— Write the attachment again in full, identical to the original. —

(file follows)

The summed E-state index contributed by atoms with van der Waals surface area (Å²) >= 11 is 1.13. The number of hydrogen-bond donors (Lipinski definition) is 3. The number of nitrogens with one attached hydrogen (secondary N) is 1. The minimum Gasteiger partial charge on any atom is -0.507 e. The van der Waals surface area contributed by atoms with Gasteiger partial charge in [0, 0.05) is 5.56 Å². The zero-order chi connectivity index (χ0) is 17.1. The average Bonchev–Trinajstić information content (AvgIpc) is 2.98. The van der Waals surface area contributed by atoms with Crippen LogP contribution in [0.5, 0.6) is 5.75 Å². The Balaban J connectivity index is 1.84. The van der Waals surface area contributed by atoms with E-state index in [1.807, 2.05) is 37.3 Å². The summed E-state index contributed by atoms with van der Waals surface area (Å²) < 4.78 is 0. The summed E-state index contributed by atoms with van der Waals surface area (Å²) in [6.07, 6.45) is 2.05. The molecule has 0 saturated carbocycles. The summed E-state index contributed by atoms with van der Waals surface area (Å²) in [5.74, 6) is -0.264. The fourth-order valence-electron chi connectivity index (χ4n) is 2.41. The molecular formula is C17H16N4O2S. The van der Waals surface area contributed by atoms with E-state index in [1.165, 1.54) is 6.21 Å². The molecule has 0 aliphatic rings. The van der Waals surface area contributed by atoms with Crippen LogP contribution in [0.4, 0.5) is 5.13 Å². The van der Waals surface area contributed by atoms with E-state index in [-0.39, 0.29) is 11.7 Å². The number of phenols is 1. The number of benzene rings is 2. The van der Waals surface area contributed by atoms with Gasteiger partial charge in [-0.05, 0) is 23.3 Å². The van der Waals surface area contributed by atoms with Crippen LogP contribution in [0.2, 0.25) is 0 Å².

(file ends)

The summed E-state index contributed by atoms with van der Waals surface area (Å²) >= 11 is 1.13. The number of hydrogen-bond donors (Lipinski definition) is 3. The number of nitrogens with one attached hydrogen (secondary N) is 1. The minimum Gasteiger partial charge on any atom is -0.507 e. The van der Waals surface area contributed by atoms with Gasteiger partial charge in [0, 0.05) is 5.56 Å². The zero-order chi connectivity index (χ0) is 17.1. The average Bonchev–Trinajstić information content (AvgIpc) is 2.98. The van der Waals surface area contributed by atoms with Crippen LogP contribution in [0.5, 0.6) is 5.75 Å². The Balaban J connectivity index is 1.84. The van der Waals surface area contributed by atoms with E-state index in [1.807, 2.05) is 37.3 Å². The summed E-state index contributed by atoms with van der Waals surface area (Å²) < 4.78 is 0. The summed E-state index contributed by atoms with van der Waals surface area (Å²) in [6.07, 6.45) is 2.05. The molecule has 0 saturated carbocycles. The summed E-state index contributed by atoms with van der Waals surface area (Å²) in [5.74, 6) is -0.264. The fourth-order valence-electron chi connectivity index (χ4n) is 2.41. The molecular formula is C17H16N4O2S. The van der Waals surface area contributed by atoms with E-state index in [1.165, 1.54) is 6.21 Å². The molecule has 0 aliphatic rings. The van der Waals surface area contributed by atoms with Crippen LogP contribution in [0.4, 0.5) is 5.13 Å². The van der Waals surface area contributed by atoms with E-state index in [-0.39, 0.29) is 11.7 Å². The number of phenols is 1. The number of benzene rings is 2. The van der Waals surface area contributed by atoms with Gasteiger partial charge in [-0.05, 0) is 23.3 Å². The van der Waals surface area contributed by atoms with Crippen LogP contribution in [0.2, 0.25) is 0 Å².